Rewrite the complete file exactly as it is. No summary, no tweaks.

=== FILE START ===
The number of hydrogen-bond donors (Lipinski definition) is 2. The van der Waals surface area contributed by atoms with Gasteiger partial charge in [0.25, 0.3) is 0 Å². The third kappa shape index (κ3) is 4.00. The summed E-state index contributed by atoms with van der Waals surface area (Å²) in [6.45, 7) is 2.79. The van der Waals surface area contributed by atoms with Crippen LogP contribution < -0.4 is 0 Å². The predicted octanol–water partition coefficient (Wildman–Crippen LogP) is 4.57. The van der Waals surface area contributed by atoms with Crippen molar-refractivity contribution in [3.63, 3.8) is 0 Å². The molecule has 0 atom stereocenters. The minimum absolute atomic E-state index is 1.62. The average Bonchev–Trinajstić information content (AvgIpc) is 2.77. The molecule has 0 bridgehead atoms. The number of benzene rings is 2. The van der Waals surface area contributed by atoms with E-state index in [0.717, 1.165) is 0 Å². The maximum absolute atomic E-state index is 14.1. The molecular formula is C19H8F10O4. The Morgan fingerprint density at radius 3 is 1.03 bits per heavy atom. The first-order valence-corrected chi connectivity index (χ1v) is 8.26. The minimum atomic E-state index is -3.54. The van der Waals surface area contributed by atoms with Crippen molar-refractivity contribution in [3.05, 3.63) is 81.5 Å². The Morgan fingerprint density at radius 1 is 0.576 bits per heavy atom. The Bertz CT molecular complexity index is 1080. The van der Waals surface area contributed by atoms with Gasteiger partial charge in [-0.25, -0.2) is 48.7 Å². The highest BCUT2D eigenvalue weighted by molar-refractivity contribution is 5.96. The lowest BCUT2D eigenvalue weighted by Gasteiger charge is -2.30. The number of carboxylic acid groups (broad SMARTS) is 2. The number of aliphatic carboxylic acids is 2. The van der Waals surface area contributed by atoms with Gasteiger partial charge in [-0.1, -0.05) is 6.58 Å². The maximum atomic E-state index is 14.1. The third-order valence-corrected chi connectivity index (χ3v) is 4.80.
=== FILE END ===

The number of hydrogen-bond donors (Lipinski definition) is 2. The van der Waals surface area contributed by atoms with Gasteiger partial charge in [0.25, 0.3) is 0 Å². The third kappa shape index (κ3) is 4.00. The summed E-state index contributed by atoms with van der Waals surface area (Å²) in [6.45, 7) is 2.79. The van der Waals surface area contributed by atoms with Crippen LogP contribution < -0.4 is 0 Å². The predicted octanol–water partition coefficient (Wildman–Crippen LogP) is 4.57. The van der Waals surface area contributed by atoms with Crippen molar-refractivity contribution in [3.63, 3.8) is 0 Å². The molecule has 0 atom stereocenters. The minimum absolute atomic E-state index is 1.62. The average Bonchev–Trinajstić information content (AvgIpc) is 2.77. The molecule has 0 bridgehead atoms. The number of benzene rings is 2. The van der Waals surface area contributed by atoms with E-state index in [0.717, 1.165) is 0 Å². The maximum absolute atomic E-state index is 14.1. The molecular formula is C19H8F10O4. The Morgan fingerprint density at radius 3 is 1.03 bits per heavy atom. The first-order valence-corrected chi connectivity index (χ1v) is 8.26. The minimum atomic E-state index is -3.54. The van der Waals surface area contributed by atoms with Crippen molar-refractivity contribution in [3.05, 3.63) is 81.5 Å². The Morgan fingerprint density at radius 1 is 0.576 bits per heavy atom. The Bertz CT molecular complexity index is 1080. The van der Waals surface area contributed by atoms with Gasteiger partial charge in [-0.25, -0.2) is 48.7 Å². The highest BCUT2D eigenvalue weighted by molar-refractivity contribution is 5.96. The lowest BCUT2D eigenvalue weighted by Gasteiger charge is -2.30. The number of carboxylic acid groups (broad SMARTS) is 2. The number of aliphatic carboxylic acids is 2. The van der Waals surface area contributed by atoms with Gasteiger partial charge in [-0.1, -0.05) is 6.58 Å². The maximum atomic E-state index is 14.1. The third-order valence-corrected chi connectivity index (χ3v) is 4.80.